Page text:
I had a dream the other night that I was talking to a teacher on the phone about Brooks when I noticed some of my toes had fallen off. There was nothing bloody about the dismemberment—it was a very clean affair, sort of like a shedding, and a colorful one at that, since I had recently painted each of my toes a different color (my dream toes—not my real ones).
I remember thinking in my dream that if it had only been my left foot with the missing toe, I would have continued the conversation: I never have enough time for these kinds of calls and prefer not to cut them short. But when I looked down at my right foot and saw a gaping space where three of my small toes used to be, I had the piece of mind to gather up all the missing multi-color digits before they rolled away and I headed over to the emergency room.
Although my hospital visit began with a podiatry focus, it quickly segued into a conversation about psycho-educational testing for Brooks. The rest of the dream was foggy, but it was clearly headed in a “toes are overrated” direction.
No need to bring in a dream expert on this one. Apparently, deep down in my self conscious, I’m neglecting myself. Part and parcel of being a parent–especially a special needs one. Perhaps, to heal what’s ailing me, all I need is a date night. Or a spa day (probably minus the pedicure).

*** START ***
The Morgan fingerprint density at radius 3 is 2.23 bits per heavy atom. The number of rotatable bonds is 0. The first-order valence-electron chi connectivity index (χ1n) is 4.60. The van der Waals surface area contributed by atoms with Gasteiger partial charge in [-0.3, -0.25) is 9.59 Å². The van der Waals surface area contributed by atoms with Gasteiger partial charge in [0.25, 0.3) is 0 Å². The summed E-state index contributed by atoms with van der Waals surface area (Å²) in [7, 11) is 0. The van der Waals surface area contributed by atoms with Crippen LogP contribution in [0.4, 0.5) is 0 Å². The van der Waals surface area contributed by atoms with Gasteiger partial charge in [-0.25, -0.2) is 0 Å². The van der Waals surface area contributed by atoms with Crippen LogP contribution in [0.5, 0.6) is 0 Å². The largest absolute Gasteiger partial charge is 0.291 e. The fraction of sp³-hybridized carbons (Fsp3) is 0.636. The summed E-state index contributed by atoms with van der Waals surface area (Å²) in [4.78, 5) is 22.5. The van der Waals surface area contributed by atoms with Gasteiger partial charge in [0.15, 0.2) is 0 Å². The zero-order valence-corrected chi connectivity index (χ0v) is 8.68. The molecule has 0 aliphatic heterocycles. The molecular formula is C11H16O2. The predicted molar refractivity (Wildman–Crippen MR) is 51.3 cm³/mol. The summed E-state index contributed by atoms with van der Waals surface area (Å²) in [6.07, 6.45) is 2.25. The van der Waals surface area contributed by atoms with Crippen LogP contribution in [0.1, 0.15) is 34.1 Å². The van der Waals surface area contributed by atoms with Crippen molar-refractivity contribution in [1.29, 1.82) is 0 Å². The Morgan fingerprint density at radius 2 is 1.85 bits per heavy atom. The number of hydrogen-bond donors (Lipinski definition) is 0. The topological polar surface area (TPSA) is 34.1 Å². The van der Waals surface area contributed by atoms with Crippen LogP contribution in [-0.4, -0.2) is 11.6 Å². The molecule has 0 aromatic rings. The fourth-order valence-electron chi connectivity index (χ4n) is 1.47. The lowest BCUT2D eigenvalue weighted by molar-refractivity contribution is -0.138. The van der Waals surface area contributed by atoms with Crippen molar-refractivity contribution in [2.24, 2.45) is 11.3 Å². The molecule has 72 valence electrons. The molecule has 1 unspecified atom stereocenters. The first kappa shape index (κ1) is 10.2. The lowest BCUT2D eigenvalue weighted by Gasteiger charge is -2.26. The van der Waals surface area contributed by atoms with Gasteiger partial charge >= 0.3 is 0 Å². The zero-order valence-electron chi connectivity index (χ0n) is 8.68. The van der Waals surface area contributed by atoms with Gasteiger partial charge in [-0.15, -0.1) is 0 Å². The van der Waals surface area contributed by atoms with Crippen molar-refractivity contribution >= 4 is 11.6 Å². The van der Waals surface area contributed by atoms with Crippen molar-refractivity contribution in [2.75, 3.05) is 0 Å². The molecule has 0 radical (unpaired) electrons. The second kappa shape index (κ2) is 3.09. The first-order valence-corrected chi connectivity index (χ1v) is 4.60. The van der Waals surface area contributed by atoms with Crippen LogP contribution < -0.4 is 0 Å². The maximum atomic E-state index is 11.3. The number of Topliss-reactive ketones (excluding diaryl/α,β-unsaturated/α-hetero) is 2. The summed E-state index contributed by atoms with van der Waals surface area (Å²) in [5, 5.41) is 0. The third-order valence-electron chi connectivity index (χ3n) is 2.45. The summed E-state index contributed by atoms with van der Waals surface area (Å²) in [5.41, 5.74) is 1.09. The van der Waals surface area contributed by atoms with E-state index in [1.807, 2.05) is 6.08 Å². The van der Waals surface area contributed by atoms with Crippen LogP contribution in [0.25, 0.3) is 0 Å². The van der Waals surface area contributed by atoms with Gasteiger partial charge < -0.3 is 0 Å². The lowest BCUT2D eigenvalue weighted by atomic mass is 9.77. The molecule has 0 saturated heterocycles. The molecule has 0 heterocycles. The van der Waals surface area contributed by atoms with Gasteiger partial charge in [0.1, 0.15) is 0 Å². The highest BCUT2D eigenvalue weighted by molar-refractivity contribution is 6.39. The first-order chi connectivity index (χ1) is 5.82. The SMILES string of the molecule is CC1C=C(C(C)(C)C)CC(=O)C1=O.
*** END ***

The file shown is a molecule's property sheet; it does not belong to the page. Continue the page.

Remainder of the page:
The problem is: I’m not really ailing. Did I mention that there was no blood or gore or pain in the dream? There really wasn’t. Because helping my son is paramount: it is as pure and natural—and involuntary—as breathing. When Brooks really needs something, my husband and I provide it, no matter how much we neglect ourselves, each other, or the rest of the non-Brooks world. And here’s the kicker: it makes us happy.
I’d be lying if I said that I no longer want things for myself–of course I do. But if those plans have to wait a little longer, or even if they get permanently shelved, I can accept that. With a smile on my face. Not unlike Shel Silverstein’s Giving Tree who diminishes herself to a stump for the boy she loves and whose story ends: “And the tree was happy.”